Ms. Henderson is a 73-year-old woman with severe dementia, HTN, and Diabetes. She was recently admitted to a long-term care facility. Ms. Henderson has a history of osteoarthritis in both lower extremities and diabetic neuropathy in both of her feet. The first week Ms. Henderson was in the nursing home she was actively participating in physical therapy, loved to listen to music and sing along, and was very calm in her interactions with staff. She eagerly looked forward to her meals and especially enjoyed an evening snack.
Ms. Henderson’s medication list includes insulin, Cozaar, and Gabapentin.
During Ms. Henderson’s second week in the facility, she is agitated and very guarded when staff attempted to help her out of bed. She can often be heard moaning. She yells out at night and will only take a few bites at each meal. She was often seen rubbing her right knee and yelling “Ow,” sometimes with tears in her eyes. One of the nurses who has been caring for Ms. Henderson stated that the “honeymoon” phase is over and now they have a “difficult,” resident on their hands.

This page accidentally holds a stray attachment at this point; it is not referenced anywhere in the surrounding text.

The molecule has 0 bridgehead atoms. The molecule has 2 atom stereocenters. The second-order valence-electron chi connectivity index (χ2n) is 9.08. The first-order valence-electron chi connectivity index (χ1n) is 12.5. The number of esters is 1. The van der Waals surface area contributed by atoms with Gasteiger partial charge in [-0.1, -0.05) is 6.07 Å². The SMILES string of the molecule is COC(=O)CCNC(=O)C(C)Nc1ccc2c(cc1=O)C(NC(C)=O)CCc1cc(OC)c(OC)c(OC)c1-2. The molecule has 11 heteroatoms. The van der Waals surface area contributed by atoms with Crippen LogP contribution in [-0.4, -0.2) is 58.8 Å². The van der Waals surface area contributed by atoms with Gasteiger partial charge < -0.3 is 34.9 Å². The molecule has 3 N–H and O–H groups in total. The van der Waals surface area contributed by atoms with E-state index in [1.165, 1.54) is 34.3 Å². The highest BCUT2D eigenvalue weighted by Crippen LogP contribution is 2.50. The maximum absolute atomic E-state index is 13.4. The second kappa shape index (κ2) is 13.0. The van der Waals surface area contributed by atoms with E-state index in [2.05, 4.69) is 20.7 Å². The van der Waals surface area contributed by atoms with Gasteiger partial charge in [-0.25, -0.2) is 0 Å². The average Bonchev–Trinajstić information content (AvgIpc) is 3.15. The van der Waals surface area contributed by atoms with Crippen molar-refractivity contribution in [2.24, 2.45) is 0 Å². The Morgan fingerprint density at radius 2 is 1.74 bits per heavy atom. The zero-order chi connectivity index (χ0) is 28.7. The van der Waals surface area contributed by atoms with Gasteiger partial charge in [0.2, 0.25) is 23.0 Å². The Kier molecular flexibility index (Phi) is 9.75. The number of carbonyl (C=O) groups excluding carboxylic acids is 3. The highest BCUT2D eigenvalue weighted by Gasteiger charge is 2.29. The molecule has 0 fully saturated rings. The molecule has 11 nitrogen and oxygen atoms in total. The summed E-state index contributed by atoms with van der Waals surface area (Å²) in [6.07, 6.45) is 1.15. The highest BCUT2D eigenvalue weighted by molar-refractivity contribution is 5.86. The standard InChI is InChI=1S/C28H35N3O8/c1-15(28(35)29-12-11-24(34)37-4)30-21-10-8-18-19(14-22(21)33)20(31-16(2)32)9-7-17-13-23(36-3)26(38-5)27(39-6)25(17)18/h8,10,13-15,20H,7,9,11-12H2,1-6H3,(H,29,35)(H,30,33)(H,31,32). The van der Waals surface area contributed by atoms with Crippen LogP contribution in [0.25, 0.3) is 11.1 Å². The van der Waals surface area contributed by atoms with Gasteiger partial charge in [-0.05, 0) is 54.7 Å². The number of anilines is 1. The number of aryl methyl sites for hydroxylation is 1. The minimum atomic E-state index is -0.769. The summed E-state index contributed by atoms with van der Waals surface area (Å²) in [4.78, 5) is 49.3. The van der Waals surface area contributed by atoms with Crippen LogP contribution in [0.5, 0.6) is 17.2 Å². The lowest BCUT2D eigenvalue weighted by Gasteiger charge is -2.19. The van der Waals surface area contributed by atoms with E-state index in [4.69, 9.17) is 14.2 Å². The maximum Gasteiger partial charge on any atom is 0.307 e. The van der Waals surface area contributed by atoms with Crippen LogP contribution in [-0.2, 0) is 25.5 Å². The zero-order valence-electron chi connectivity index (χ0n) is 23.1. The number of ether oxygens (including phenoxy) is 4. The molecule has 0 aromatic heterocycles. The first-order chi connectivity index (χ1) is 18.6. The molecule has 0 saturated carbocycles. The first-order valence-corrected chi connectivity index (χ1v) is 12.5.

You are the nurse caring for this patient today. While reviewing the EMR, you notice Dr. Jones, the nursing home physician, wrote an order for Tramadol (an opioid/narcotic) regarding the pain Ms. Henderson is experiencing in her knee. The physician tells you that as people age, they commonly have more pain, and patients with dementia don’t feel pain like younger patients.
Ms. Henderson has a daughter Jane who was out of town and just came to visit her mother. Jane is very distraught by the condition she sees her mother in. She was the primary caretaker for Ms.Henderson until she was admitted to the facility. She explains that she was not displaying these behaviors at home. When the patient’s daughter stated that her mother was not displaying the current behaviors at home, as the nurse, what information would you want to ask the daughter?